So tomorrow if it doesn't rain or freeze I will report on the comparison antennas.

I wish I had a VHF that was a lot stronger to do a valid UHF test. I might hook up my trailer and try the rig closer to town on an inverter from my car. Time will tell when I get motivated to do that part.
 
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#19
Been seeing a bunch of advertising on different AV forums (especially AVS) about this antenna. Honestly, I don't really see any reason to pay more than $15 for an indoor antenna. Best results I ever got was from an unamplified set of rabbit ears.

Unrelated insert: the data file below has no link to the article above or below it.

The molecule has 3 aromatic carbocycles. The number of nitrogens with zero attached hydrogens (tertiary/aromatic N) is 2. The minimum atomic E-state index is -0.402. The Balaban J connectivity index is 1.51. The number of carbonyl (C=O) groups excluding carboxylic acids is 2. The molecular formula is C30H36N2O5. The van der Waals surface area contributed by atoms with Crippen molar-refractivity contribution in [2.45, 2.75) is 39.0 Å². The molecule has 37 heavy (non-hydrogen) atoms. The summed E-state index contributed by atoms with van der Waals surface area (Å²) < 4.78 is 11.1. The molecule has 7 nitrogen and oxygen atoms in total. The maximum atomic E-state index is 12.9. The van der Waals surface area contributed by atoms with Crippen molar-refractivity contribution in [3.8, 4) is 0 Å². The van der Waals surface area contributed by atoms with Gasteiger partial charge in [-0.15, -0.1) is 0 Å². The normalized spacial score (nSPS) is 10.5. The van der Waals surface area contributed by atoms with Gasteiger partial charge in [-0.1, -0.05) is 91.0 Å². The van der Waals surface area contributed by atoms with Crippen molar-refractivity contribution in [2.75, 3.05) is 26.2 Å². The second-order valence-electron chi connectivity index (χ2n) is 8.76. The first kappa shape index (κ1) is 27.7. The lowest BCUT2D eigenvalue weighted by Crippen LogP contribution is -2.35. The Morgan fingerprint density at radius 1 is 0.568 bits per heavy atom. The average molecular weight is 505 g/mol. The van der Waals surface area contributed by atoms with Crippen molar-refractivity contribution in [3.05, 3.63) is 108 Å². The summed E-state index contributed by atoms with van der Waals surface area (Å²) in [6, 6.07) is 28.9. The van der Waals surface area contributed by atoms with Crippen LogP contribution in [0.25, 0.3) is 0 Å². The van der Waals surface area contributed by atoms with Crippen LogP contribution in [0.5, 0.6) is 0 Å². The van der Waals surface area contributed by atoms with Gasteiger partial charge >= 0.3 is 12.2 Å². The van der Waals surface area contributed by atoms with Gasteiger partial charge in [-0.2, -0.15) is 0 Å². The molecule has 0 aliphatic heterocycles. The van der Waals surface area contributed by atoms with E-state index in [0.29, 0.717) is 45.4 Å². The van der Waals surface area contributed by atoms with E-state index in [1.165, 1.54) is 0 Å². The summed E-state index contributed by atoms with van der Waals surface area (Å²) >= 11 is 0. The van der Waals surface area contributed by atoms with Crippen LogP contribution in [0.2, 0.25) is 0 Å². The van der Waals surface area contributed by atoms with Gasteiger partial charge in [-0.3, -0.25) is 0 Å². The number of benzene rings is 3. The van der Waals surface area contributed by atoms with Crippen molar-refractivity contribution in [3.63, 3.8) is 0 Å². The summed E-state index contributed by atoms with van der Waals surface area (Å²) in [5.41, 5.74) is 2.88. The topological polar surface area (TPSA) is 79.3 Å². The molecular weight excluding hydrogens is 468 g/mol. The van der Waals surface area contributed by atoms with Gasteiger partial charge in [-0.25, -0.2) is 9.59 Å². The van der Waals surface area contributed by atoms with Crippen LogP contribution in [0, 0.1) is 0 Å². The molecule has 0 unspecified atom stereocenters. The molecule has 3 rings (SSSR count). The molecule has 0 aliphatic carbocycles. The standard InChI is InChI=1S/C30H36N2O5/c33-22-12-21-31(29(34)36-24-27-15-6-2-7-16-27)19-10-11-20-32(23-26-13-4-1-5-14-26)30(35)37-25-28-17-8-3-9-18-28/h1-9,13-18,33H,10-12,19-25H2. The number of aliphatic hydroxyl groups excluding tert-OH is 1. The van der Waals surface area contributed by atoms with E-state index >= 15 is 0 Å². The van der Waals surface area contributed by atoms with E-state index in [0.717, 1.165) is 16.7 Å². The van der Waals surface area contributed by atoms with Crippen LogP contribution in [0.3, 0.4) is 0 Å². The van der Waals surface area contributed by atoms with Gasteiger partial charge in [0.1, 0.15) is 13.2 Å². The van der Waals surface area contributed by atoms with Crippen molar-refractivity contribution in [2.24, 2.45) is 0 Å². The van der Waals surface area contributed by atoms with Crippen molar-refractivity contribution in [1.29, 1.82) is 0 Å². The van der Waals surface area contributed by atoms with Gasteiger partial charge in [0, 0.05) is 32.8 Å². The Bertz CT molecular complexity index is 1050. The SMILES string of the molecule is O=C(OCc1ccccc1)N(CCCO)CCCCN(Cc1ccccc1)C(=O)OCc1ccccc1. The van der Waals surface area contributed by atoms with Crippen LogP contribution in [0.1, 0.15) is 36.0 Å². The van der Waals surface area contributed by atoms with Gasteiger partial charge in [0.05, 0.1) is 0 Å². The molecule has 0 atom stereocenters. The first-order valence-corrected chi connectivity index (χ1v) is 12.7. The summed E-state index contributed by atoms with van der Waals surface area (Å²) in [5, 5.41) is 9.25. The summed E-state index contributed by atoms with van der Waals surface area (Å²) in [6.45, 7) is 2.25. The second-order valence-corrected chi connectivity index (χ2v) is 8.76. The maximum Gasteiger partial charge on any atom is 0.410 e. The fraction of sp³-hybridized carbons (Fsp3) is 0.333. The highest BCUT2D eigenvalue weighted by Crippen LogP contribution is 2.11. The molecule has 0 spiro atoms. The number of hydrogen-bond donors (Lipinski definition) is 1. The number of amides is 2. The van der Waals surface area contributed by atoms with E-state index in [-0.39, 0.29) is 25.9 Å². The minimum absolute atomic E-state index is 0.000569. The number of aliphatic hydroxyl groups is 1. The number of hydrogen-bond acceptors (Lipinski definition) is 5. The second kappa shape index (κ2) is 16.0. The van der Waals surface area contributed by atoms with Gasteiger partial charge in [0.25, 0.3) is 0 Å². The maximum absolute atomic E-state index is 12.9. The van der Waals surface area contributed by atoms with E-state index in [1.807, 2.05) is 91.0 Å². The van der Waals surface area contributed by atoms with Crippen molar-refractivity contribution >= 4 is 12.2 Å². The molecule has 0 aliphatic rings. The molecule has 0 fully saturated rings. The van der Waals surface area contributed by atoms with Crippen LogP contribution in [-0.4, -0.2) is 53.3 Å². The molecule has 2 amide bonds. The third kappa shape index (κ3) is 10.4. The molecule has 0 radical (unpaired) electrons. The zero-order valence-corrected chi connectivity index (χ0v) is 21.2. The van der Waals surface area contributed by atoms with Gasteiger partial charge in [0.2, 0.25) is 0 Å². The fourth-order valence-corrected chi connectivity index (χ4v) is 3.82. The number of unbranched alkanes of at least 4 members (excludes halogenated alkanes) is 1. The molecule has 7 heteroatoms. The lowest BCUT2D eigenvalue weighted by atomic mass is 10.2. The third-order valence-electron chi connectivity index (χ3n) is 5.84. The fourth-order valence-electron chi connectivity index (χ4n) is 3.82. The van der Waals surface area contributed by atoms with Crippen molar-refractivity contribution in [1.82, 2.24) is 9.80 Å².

If an extra $10-$25 spent on an antenna meant the difference of receiving 2-4 more channels over rabbit ears, it might be worth the investment.
 

IDRick

DTVUSA Member
#20
Well there are a few us and maybe you that have Hans email address and we could email to him and ask, is this true?

I was told I would receive the spec sheets but have not seen them. I need to call Iowa tomorrow, as I was supposed to do so today but worked all day. Yeah for dirty dishes and dishpan hands.
Piggie,

I received the spec sheet from Hans today. It matches what Project posted.
Specs are attached.

Rick